- Nowotarski SL, Pachaiyappan B, Holshouser SL, Kutz CJ, Li Y, Huang Y, Sharma SK, Casero Jr RA, Woster PM (2015) Structure-activity study for (bis)ureidopropyl- and (bis)thioureidopropyldiamine LSD1 inhibitors with 3-5-3 and 3-6-3 carbon backbone architectures. Bioorg Med Chem 23:1601–1612CrossRefPubMedPubMedCentralGoogle Scholar
- Prachayasittikul S, Worachartcheewan A, Nantasenamat C, Chinworrungsee M, Sornsongkhram N, Ruchirawat S, Prachayasittikul V (2011) Synthesis and structure-activity relationship of 2-thiopyrimidine-4-one analogs as antimicrobial and anticancer agents. Eur J Med Chem 46:738–742CrossRefPubMedGoogle Scholar
- Sanner MF (1999) Python: a programming language for software integration and development. J Mol Graph Mod 17:57–61Google Scholar
- Stefanska J, Nowicka G, Struga M, Szulczyk D, Koziol AE, Augustynowicz-Kopec E, Napiorkowska A, Bielenica A, Filipowski W, Filipowska A, Drzewiecka A, Giliberti G, Madeddu S, Boi S, Colla PL, Sanna G (2015) Antimicrobial and anti-biofilm activity of thiourea derivatives incorporating a 2-aminothiazole scaffold. Chem Pharm Bull 63:225–236CrossRefPubMedGoogle Scholar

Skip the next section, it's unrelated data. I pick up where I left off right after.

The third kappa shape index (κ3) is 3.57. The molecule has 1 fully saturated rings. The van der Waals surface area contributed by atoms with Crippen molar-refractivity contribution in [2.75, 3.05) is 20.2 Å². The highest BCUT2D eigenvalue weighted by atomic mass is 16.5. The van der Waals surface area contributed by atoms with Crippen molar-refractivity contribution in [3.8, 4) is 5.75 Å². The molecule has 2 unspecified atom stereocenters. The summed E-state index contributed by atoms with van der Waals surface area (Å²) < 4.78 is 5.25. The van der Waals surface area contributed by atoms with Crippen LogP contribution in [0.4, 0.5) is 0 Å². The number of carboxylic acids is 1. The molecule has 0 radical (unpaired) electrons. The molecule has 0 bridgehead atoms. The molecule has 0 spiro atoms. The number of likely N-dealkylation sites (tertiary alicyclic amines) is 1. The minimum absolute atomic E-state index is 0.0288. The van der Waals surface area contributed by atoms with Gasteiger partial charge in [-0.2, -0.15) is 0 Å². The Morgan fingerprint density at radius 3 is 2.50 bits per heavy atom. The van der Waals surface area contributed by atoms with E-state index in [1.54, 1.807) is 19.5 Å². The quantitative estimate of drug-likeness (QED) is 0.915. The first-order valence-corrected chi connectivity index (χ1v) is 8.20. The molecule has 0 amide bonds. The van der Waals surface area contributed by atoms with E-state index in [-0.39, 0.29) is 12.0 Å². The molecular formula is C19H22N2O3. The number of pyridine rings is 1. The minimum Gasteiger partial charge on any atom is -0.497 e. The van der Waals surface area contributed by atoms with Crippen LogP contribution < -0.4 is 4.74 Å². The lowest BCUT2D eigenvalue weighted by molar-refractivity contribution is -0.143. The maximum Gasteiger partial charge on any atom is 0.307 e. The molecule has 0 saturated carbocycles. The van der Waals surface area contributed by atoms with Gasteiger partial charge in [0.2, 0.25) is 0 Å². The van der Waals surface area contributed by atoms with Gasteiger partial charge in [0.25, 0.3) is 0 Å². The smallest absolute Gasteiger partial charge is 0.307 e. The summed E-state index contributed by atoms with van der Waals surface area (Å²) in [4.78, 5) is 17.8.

- Vega-Pérez JM, Periñán I, Argandoña M, Vega-Holm M, Palo-Nieto C, Burgos-Morón E, López-Lázaro M, Vargas C, Nieto JJ, Iglesias-Guerra F (2012) Isoprenyl-thiourea and urea derivatives as new farnesyldiphosphate analogues: Synthesis and in vitro antimicrobial and cytotoxic activities. Eur J Med Chem 58:591–612CrossRefPubMedGoogle Scholar
- Verlinden BK, de Beer M, Pachaiyappan B, Besaans E, Andayi WA, Reader J, Niemand J, van Biljon R, Guy K, Egan T, Woster PM, Birkholtz L (2015) Interrogating alkyl and arylalkylpolyamino (bis)urea and (bis)thioureaisosteres as potent antimalarial chemotypes against multiple lifecycle forms of Plasmodium falciparum parasites. Bioorg Med Chem 23:5131–5143CrossRefPubMedPubMedCentralGoogle Scholar